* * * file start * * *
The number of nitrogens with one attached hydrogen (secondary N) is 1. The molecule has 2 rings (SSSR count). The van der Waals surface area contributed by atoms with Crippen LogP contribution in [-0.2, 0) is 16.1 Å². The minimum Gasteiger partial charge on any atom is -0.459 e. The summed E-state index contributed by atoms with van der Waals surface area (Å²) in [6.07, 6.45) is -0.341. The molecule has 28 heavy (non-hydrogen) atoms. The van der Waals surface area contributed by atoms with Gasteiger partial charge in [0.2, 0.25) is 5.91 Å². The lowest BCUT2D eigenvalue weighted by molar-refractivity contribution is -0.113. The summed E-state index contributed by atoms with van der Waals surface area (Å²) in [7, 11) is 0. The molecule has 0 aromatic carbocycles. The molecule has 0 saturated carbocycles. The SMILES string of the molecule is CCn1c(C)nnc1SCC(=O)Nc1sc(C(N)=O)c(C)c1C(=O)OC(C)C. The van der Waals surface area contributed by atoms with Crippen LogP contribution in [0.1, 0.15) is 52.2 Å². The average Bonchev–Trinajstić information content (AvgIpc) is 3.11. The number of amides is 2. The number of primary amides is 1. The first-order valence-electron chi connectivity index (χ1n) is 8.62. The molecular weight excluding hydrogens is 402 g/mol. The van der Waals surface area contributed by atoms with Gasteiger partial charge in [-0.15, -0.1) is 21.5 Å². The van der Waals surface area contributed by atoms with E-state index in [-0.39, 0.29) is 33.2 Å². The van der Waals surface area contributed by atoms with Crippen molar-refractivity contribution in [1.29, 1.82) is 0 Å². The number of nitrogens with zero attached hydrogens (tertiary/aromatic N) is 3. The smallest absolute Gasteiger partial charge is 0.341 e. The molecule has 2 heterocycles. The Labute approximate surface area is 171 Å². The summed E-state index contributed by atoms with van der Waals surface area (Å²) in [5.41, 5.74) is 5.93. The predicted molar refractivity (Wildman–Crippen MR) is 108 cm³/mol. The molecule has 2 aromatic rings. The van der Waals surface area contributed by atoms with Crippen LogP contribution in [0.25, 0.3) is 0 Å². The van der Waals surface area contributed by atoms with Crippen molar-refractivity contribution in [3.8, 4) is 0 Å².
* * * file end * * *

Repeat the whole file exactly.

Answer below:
The number of nitrogens with one attached hydrogen (secondary N) is 1. The molecule has 2 rings (SSSR count). The van der Waals surface area contributed by atoms with Crippen LogP contribution in [-0.2, 0) is 16.1 Å². The minimum Gasteiger partial charge on any atom is -0.459 e. The summed E-state index contributed by atoms with van der Waals surface area (Å²) in [6.07, 6.45) is -0.341. The molecule has 28 heavy (non-hydrogen) atoms. The van der Waals surface area contributed by atoms with Gasteiger partial charge in [0.2, 0.25) is 5.91 Å². The lowest BCUT2D eigenvalue weighted by molar-refractivity contribution is -0.113. The summed E-state index contributed by atoms with van der Waals surface area (Å²) in [7, 11) is 0. The molecule has 0 aromatic carbocycles. The molecule has 0 saturated carbocycles. The SMILES string of the molecule is CCn1c(C)nnc1SCC(=O)Nc1sc(C(N)=O)c(C)c1C(=O)OC(C)C. The van der Waals surface area contributed by atoms with Crippen LogP contribution in [0.1, 0.15) is 52.2 Å². The average Bonchev–Trinajstić information content (AvgIpc) is 3.11. The number of amides is 2. The number of primary amides is 1. The first-order valence-electron chi connectivity index (χ1n) is 8.62. The molecular weight excluding hydrogens is 402 g/mol. The van der Waals surface area contributed by atoms with Gasteiger partial charge in [-0.15, -0.1) is 21.5 Å². The van der Waals surface area contributed by atoms with E-state index in [-0.39, 0.29) is 33.2 Å². The van der Waals surface area contributed by atoms with Crippen molar-refractivity contribution in [1.29, 1.82) is 0 Å². The number of nitrogens with zero attached hydrogens (tertiary/aromatic N) is 3. The smallest absolute Gasteiger partial charge is 0.341 e. The molecule has 2 heterocycles. The Labute approximate surface area is 171 Å². The summed E-state index contributed by atoms with van der Waals surface area (Å²) in [5.41, 5.74) is 5.93. The predicted molar refractivity (Wildman–Crippen MR) is 108 cm³/mol. The molecule has 2 aromatic rings. The van der Waals surface area contributed by atoms with Crippen LogP contribution in [0.25, 0.3) is 0 Å². The van der Waals surface area contributed by atoms with Crippen molar-refractivity contribution in [3.8, 4) is 0 Å².